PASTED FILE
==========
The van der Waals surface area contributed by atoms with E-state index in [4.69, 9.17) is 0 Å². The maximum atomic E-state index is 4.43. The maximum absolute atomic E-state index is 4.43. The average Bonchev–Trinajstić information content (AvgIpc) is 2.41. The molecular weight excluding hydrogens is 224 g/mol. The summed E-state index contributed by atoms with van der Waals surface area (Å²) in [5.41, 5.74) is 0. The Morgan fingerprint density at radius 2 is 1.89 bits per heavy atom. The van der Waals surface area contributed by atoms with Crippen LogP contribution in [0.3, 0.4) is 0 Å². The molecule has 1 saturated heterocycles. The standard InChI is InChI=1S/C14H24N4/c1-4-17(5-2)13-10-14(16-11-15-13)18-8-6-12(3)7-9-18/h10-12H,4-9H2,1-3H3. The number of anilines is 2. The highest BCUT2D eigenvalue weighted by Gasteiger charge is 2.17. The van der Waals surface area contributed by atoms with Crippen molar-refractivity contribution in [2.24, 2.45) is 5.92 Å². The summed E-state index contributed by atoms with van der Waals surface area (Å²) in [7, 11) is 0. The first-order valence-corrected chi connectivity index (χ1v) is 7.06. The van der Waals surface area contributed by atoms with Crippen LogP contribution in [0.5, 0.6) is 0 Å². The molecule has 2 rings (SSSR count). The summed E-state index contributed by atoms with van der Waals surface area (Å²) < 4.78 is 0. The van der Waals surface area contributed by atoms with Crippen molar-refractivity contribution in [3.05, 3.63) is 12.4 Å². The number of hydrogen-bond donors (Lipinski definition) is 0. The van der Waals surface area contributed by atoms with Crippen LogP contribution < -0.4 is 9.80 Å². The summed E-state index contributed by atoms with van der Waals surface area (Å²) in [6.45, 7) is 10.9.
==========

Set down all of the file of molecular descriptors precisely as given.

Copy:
The van der Waals surface area contributed by atoms with E-state index in [4.69, 9.17) is 0 Å². The maximum atomic E-state index is 4.43. The maximum absolute atomic E-state index is 4.43. The average Bonchev–Trinajstić information content (AvgIpc) is 2.41. The molecular weight excluding hydrogens is 224 g/mol. The summed E-state index contributed by atoms with van der Waals surface area (Å²) in [5.41, 5.74) is 0. The Morgan fingerprint density at radius 2 is 1.89 bits per heavy atom. The van der Waals surface area contributed by atoms with Crippen LogP contribution in [0.3, 0.4) is 0 Å². The molecule has 1 saturated heterocycles. The standard InChI is InChI=1S/C14H24N4/c1-4-17(5-2)13-10-14(16-11-15-13)18-8-6-12(3)7-9-18/h10-12H,4-9H2,1-3H3. The number of anilines is 2. The highest BCUT2D eigenvalue weighted by Gasteiger charge is 2.17. The van der Waals surface area contributed by atoms with Crippen molar-refractivity contribution in [2.24, 2.45) is 5.92 Å². The summed E-state index contributed by atoms with van der Waals surface area (Å²) in [7, 11) is 0. The first-order valence-corrected chi connectivity index (χ1v) is 7.06. The van der Waals surface area contributed by atoms with Crippen LogP contribution in [0.5, 0.6) is 0 Å². The molecule has 2 rings (SSSR count). The summed E-state index contributed by atoms with van der Waals surface area (Å²) < 4.78 is 0. The van der Waals surface area contributed by atoms with Crippen molar-refractivity contribution in [3.05, 3.63) is 12.4 Å². The number of hydrogen-bond donors (Lipinski definition) is 0. The van der Waals surface area contributed by atoms with Crippen LogP contribution < -0.4 is 9.80 Å². The summed E-state index contributed by atoms with van der Waals surface area (Å²) in [6.45, 7) is 10.9.